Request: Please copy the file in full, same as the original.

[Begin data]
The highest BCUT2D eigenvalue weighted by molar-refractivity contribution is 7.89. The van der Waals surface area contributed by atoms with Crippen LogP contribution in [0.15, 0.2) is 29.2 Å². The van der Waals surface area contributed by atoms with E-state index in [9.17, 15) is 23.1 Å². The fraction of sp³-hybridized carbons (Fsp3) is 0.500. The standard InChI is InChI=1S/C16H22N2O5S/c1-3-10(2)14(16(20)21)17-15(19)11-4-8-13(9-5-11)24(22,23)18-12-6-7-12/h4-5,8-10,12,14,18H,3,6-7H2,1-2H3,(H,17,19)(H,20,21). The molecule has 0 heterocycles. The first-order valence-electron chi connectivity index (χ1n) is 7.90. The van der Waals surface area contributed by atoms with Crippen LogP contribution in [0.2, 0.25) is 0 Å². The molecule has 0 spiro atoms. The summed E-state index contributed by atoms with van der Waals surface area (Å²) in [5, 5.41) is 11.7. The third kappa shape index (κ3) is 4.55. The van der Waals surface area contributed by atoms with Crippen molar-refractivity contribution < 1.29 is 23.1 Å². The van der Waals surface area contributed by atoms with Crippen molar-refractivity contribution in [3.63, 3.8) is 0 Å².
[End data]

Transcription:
The highest BCUT2D eigenvalue weighted by molar-refractivity contribution is 7.89. The van der Waals surface area contributed by atoms with Crippen LogP contribution in [0.15, 0.2) is 29.2 Å². The van der Waals surface area contributed by atoms with E-state index in [9.17, 15) is 23.1 Å². The fraction of sp³-hybridized carbons (Fsp3) is 0.500. The standard InChI is InChI=1S/C16H22N2O5S/c1-3-10(2)14(16(20)21)17-15(19)11-4-8-13(9-5-11)24(22,23)18-12-6-7-12/h4-5,8-10,12,14,18H,3,6-7H2,1-2H3,(H,17,19)(H,20,21). The molecule has 0 heterocycles. The first-order valence-electron chi connectivity index (χ1n) is 7.90. The van der Waals surface area contributed by atoms with Crippen LogP contribution in [0.2, 0.25) is 0 Å². The molecule has 0 spiro atoms. The summed E-state index contributed by atoms with van der Waals surface area (Å²) in [5, 5.41) is 11.7. The third kappa shape index (κ3) is 4.55. The van der Waals surface area contributed by atoms with Crippen molar-refractivity contribution < 1.29 is 23.1 Å². The van der Waals surface area contributed by atoms with Crippen molar-refractivity contribution in [3.63, 3.8) is 0 Å².